US6505189B1 - Aggregate join index for relational databases - Google Patents

Aggregate join index for relational databases Download PDF

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US6505189B1
US6505189B1 US09594964 US59496400A US6505189B1 US 6505189 B1 US6505189 B1 US 6505189B1 US 09594964 US09594964 US 09594964 US 59496400 A US59496400 A US 59496400A US 6505189 B1 US6505189 B1 US 6505189B1
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join
aggregate
index
query
tables
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Grace Kwan On Au
Chi Kim Hoang
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Teradata US Inc
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NCR Corp
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    • GPHYSICS
    • G06COMPUTING; CALCULATING; COUNTING
    • G06FELECTRIC DIGITAL DATA PROCESSING
    • G06F17/00Digital computing or data processing equipment or methods, specially adapted for specific functions
    • G06F17/30Information retrieval; Database structures therefor ; File system structures therefor
    • G06F17/30286Information retrieval; Database structures therefor ; File system structures therefor in structured data stores
    • G06F17/30386Retrieval requests
    • G06F17/30424Query processing
    • G06F17/30477Query execution
    • G06F17/30483Query execution of query operations
    • G06F17/30501Intermediate data storage techniques for performance improvement
    • GPHYSICS
    • G06COMPUTING; CALCULATING; COUNTING
    • G06FELECTRIC DIGITAL DATA PROCESSING
    • G06F17/00Digital computing or data processing equipment or methods, specially adapted for specific functions
    • G06F17/30Information retrieval; Database structures therefor ; File system structures therefor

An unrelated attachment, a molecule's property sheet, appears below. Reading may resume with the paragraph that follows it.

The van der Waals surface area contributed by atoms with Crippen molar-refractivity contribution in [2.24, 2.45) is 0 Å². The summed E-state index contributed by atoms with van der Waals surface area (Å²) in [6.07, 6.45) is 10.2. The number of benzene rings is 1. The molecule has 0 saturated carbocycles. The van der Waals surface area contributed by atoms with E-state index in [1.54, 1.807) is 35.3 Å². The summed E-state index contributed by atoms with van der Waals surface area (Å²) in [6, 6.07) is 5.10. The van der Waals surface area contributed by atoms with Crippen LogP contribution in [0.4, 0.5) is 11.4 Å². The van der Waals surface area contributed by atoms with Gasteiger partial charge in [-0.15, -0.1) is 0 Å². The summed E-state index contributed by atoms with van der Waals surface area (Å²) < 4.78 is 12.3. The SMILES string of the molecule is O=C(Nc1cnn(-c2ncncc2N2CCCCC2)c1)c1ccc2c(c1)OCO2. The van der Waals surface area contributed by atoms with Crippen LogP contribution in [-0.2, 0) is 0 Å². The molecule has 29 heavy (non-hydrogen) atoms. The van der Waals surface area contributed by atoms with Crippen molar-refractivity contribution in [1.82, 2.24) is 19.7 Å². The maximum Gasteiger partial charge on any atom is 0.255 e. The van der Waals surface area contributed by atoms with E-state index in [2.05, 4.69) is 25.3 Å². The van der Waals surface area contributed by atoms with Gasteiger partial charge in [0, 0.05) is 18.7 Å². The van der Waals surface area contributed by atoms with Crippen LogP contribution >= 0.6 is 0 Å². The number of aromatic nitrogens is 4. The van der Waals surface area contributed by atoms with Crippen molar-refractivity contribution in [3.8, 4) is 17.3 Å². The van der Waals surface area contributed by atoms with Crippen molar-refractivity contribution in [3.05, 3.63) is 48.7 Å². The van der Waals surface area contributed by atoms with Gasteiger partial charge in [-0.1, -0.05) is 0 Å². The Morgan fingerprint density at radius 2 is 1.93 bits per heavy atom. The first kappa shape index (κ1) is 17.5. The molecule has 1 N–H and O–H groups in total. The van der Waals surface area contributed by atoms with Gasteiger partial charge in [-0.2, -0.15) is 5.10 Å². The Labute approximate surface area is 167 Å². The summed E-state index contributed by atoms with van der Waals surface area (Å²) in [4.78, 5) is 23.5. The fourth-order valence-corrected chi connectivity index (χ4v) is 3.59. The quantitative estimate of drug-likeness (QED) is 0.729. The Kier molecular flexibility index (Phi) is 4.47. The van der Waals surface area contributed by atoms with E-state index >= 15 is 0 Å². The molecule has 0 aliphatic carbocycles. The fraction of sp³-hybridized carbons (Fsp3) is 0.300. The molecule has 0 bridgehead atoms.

• G06F17/30286Information retrieval; Database structures therefor ; File system structures therefor in structured data stores
    • G06F17/30386Retrieval requests
    • G06F17/30424Query processing
    • G06F17/30477Query execution
    • G06F17/30483Query execution of query operations
    • G06F17/30486Unary operations; data partitioning operations
    • G06F17/30489Aggregation and duplicate elimination
    • GPHYSICS
    • G06COMPUTING; CALCULATING; COUNTING
    • G06FELECTRIC DIGITAL DATA PROCESSING
    • G06F17/00Digital computing or data processing equipment or methods, specially adapted for specific functions
    • G06F17/30Information retrieval; Database structures therefor ; File system structures therefor
    • G06F17/30286Information retrieval; Database structures therefor ; File system structures therefor in structured data stores
    • G06F17/30386Retrieval requests
    • G06F17/30424Query processing
    • G06F17/30477Query execution
    • G06F17/30483Query execution of query operations
    • G06F17/30495Binary matching operations
    • G06F17/30498Join operations
    • YGENERAL TAGGING OF NEW TECHNOLOGICAL DEVELOPMENTS; GENERAL TAGGING OF CROSS-SECTIONAL TECHNOLOGIES SPANNING OVER SEVERAL SECTIONS OF THE IPC; TECHNICAL SUBJECTS COVERED BY FORMER USPC CROSS-REFERENCE ART COLLECTIONS [XRACs] AND DIGESTS
    • Y10TECHNICAL SUBJECTS COVERED BY FORMER USPC
    • Y10STECHNICAL SUBJECTS COVERED BY FORMER USPC CROSS-REFERENCE ART COLLECTIONS [XRACs] AND DIGESTS
    • Y10S707/00Data processing: database and file management or data structures
    • Y10S707/99931Database or file accessing
    • Y10S707/99932Access augmentation or optimizing

Abstract

The retrieval of data from a database in a computerized database management system is optimized through the use of an aggregate join index. The aggregate join index combines one or more commonly-used columns of the base tables with the results from one or more aggregation expressions pre-computed from one or more columns of the tables.

Description

CROSS REFERENCE TO RELATED APPLICATIONS

This application is related to the following commonly assigned patent applications, all of which are incorporated by reference herein:

application Ser. No. 09/073,113, entitled “A JOIN INDEX FOR RELATIONAL DATABASES”, filed on May 5, 1998, by Chi Kim Hoang, and now U.S. Pat. No. 6,167,399,

Pending U.S. patent application Ser. No. 09/594,299, entitled “COMMON SPOOL FILES FOR MAINTAINING JOIN INDEXES”, filed on same date herewith, by Grace K. Au and Chi Kim Hoang,

Pending U.S. patent application Ser. No. 09/594,963, entitled “VIRTUAL JOIN INDEX FOR RELATIONAL DATABASES”, filed on same date herewith, by Ahmad Ghazal, Paul Sinclair, and Chi Kim Hoang,

BACKGROUND OF THE INVENTION

1. Field of the Invention

This invention relates in general to computerized relational databases, and in particular, to a method, apparatus and program product for performing queries against a relational database using an aggregate join index.

2. Description of Related Art